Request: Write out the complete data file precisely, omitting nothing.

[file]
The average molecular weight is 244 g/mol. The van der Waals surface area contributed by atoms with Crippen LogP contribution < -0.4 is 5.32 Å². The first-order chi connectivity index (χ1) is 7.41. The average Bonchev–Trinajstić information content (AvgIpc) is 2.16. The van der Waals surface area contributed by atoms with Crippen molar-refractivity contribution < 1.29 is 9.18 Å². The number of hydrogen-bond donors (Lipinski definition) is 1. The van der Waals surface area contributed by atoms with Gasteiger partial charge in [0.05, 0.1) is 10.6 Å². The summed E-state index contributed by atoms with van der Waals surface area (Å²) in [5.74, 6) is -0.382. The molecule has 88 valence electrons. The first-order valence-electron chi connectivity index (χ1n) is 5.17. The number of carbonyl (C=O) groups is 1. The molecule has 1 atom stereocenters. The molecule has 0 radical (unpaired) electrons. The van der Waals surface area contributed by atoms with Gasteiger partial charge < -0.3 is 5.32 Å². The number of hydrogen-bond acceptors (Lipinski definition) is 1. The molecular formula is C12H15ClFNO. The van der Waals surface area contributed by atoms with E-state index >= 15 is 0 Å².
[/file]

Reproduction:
The average molecular weight is 244 g/mol. The van der Waals surface area contributed by atoms with Crippen LogP contribution < -0.4 is 5.32 Å². The first-order chi connectivity index (χ1) is 7.41. The average Bonchev–Trinajstić information content (AvgIpc) is 2.16. The van der Waals surface area contributed by atoms with Crippen molar-refractivity contribution < 1.29 is 9.18 Å². The number of hydrogen-bond donors (Lipinski definition) is 1. The van der Waals surface area contributed by atoms with Gasteiger partial charge in [0.05, 0.1) is 10.6 Å². The summed E-state index contributed by atoms with van der Waals surface area (Å²) in [5.74, 6) is -0.382. The molecule has 88 valence electrons. The first-order valence-electron chi connectivity index (χ1n) is 5.17. The number of carbonyl (C=O) groups is 1. The molecule has 1 atom stereocenters. The molecule has 0 radical (unpaired) electrons. The van der Waals surface area contributed by atoms with Gasteiger partial charge < -0.3 is 5.32 Å². The number of hydrogen-bond acceptors (Lipinski definition) is 1. The molecular formula is C12H15ClFNO. The van der Waals surface area contributed by atoms with E-state index >= 15 is 0 Å².